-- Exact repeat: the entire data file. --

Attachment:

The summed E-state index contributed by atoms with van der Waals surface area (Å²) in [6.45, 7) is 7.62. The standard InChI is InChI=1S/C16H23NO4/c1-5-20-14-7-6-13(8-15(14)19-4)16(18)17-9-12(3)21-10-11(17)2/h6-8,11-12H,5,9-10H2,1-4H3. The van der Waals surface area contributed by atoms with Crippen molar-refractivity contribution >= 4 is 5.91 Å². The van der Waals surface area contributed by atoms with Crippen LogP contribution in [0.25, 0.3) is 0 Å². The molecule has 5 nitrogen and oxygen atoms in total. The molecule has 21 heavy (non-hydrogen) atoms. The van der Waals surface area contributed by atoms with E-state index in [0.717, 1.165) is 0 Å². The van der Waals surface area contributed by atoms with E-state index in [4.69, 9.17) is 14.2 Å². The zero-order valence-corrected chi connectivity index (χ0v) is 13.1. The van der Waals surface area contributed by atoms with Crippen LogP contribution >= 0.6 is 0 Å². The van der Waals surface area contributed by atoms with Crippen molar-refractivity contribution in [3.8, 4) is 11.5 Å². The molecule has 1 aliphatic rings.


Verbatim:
The summed E-state index contributed by atoms with van der Waals surface area (Å²) in [6.45, 7) is 7.62. The standard InChI is InChI=1S/C16H23NO4/c1-5-20-14-7-6-13(8-15(14)19-4)16(18)17-9-12(3)21-10-11(17)2/h6-8,11-12H,5,9-10H2,1-4H3. The van der Waals surface area contributed by atoms with Crippen molar-refractivity contribution >= 4 is 5.91 Å². The van der Waals surface area contributed by atoms with Crippen LogP contribution in [0.25, 0.3) is 0 Å². The molecule has 5 nitrogen and oxygen atoms in total. The molecule has 21 heavy (non-hydrogen) atoms. The van der Waals surface area contributed by atoms with E-state index in [0.717, 1.165) is 0 Å². The van der Waals surface area contributed by atoms with E-state index in [4.69, 9.17) is 14.2 Å². The zero-order valence-corrected chi connectivity index (χ0v) is 13.1. The van der Waals surface area contributed by atoms with Crippen LogP contribution >= 0.6 is 0 Å². The van der Waals surface area contributed by atoms with Crippen molar-refractivity contribution in [3.8, 4) is 11.5 Å². The molecule has 1 aliphatic rings.